By Chris Sommerfeldt

Sarah Huckabee Sanders, the hyper-loyal mouthpiece for President Trump and his scandal-scarred administration, said Thursday she's leaving the White House at the end of this month -- and her soon-to-be ex-boss sent her off with a plea to run for governor of Arkansas.

The reclusive press secretary -- who has not held a formal briefing with reporters in a record 94 days amid mounting calls for Trump's impeachment -- grew emotional as she called it an "honor of a lifetime" to work for this president.

"I couldn't have been prouder," Sanders said during an unrelated event at the White House, adding she plans to continue to be one of the most "outspoken and loyal supporters of the president" in private life.

Trump praised Sanders as a "very, very fine woman."

"She's strong but with such heart," the president said. "She's a warrior...We're all warriors. We have no choice."

The president revealed he has been pushing Sanders to run for Arkansas governor, an office that used to be held by her father, Mike Huckabee.

"I'm trying to get her to do that," Trump said.

Sanders' father said Trump is losing a "great one" in his daughter before taking a predictable shot at the media.

"I say that with as much objectivity as Fake News CNN has toward POTUS," Mike Huckabee tweeted.

Sanders has been working with Trump since the 2016 campaign and was tapped as his second press secretary after Sean Spicer resigned in July 2017.

The 36-year-old Trump spokeswoman leaves behind a White House tenure tarnished by concerns over her credibility.

She has made countless misleading claims from the White House press room lectern, including insisting Trump has never encouraged violence in any "way, form or fashion." In fact, Trump has a history of calling on his supporters to beat up protesters at political rallies, including once explicitly urging them to "knock the crap out of them."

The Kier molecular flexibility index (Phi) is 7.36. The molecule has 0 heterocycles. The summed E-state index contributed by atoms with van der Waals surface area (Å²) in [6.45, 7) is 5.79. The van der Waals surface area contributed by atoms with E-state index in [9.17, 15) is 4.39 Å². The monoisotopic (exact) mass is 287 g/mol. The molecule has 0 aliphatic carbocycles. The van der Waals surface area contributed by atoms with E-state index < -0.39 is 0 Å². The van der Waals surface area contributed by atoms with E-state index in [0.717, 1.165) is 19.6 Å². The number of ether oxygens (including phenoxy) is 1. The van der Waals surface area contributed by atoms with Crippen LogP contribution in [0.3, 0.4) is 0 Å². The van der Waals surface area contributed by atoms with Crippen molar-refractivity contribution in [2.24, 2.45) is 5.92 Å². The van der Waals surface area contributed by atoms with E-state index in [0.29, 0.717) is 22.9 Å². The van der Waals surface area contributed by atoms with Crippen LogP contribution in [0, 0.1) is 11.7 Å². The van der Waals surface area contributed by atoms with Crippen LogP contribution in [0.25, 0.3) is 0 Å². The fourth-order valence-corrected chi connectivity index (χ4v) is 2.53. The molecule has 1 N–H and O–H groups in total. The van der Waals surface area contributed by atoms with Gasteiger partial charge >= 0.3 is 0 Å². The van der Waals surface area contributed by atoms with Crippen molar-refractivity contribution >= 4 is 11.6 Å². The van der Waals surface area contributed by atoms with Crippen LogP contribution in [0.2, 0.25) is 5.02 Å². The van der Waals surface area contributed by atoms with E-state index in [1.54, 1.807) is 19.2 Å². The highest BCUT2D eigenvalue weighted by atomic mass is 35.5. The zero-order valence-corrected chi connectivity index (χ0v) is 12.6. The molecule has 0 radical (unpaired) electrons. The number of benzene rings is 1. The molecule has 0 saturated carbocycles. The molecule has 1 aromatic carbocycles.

Special counsel Robert Mueller's Russia report revealed Sanders admitted that she lied when she told reporters that "countless" FBI agents had reached out to express support for Trump's decision to fire former FBI Director James Comey in May 2017.

Sanders's departure comes at a perilous time for Trump.

A growing number of House Democrats -- and a lone Republican congressman -- are openly calling for Trump to be impeached in response to Mueller's refusal to exonerate the president of obstruction of justice.

Several Democratically-controlled House committees, meanwhile, continue to investigate Trump and his administration for various misdeeds and alleged wrongdoing.

Trump hinted at the rough-and-tumble nature of Sanders' time in the administration during his remarks at the White House.

"We've been through a lot together," Trump said. "She's tough and she's good."

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